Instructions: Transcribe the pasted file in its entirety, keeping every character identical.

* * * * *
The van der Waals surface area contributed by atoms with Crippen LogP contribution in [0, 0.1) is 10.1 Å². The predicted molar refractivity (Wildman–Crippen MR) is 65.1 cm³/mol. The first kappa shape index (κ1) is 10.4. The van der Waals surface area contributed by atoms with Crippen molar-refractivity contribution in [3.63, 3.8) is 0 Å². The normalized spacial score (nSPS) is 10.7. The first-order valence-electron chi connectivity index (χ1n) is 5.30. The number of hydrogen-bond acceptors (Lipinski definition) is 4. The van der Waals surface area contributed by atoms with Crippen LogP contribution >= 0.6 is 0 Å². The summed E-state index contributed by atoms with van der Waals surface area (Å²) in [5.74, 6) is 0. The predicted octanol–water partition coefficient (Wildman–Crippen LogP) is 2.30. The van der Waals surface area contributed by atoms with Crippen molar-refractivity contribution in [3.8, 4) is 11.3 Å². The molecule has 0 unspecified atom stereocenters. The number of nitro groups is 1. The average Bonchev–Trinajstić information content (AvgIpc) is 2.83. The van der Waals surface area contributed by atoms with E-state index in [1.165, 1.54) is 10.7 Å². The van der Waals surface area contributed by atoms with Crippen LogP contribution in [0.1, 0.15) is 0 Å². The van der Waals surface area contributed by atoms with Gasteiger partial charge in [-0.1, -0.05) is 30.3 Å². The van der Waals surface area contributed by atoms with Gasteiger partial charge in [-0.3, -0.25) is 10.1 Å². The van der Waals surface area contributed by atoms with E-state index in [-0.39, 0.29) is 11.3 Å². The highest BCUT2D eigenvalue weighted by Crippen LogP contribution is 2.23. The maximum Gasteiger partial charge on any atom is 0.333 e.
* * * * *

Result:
The van der Waals surface area contributed by atoms with Crippen LogP contribution in [0, 0.1) is 10.1 Å². The predicted molar refractivity (Wildman–Crippen MR) is 65.1 cm³/mol. The first kappa shape index (κ1) is 10.4. The van der Waals surface area contributed by atoms with Crippen molar-refractivity contribution in [3.63, 3.8) is 0 Å². The normalized spacial score (nSPS) is 10.7. The first-order valence-electron chi connectivity index (χ1n) is 5.30. The number of hydrogen-bond acceptors (Lipinski definition) is 4. The van der Waals surface area contributed by atoms with Crippen LogP contribution >= 0.6 is 0 Å². The summed E-state index contributed by atoms with van der Waals surface area (Å²) in [5.74, 6) is 0. The predicted octanol–water partition coefficient (Wildman–Crippen LogP) is 2.30. The van der Waals surface area contributed by atoms with Crippen molar-refractivity contribution in [3.8, 4) is 11.3 Å². The molecule has 0 unspecified atom stereocenters. The number of nitro groups is 1. The average Bonchev–Trinajstić information content (AvgIpc) is 2.83. The van der Waals surface area contributed by atoms with E-state index in [1.165, 1.54) is 10.7 Å². The van der Waals surface area contributed by atoms with Crippen LogP contribution in [0.1, 0.15) is 0 Å². The van der Waals surface area contributed by atoms with Gasteiger partial charge in [-0.1, -0.05) is 30.3 Å². The van der Waals surface area contributed by atoms with Gasteiger partial charge in [-0.3, -0.25) is 10.1 Å². The van der Waals surface area contributed by atoms with E-state index in [-0.39, 0.29) is 11.3 Å². The highest BCUT2D eigenvalue weighted by Crippen LogP contribution is 2.23. The maximum Gasteiger partial charge on any atom is 0.333 e.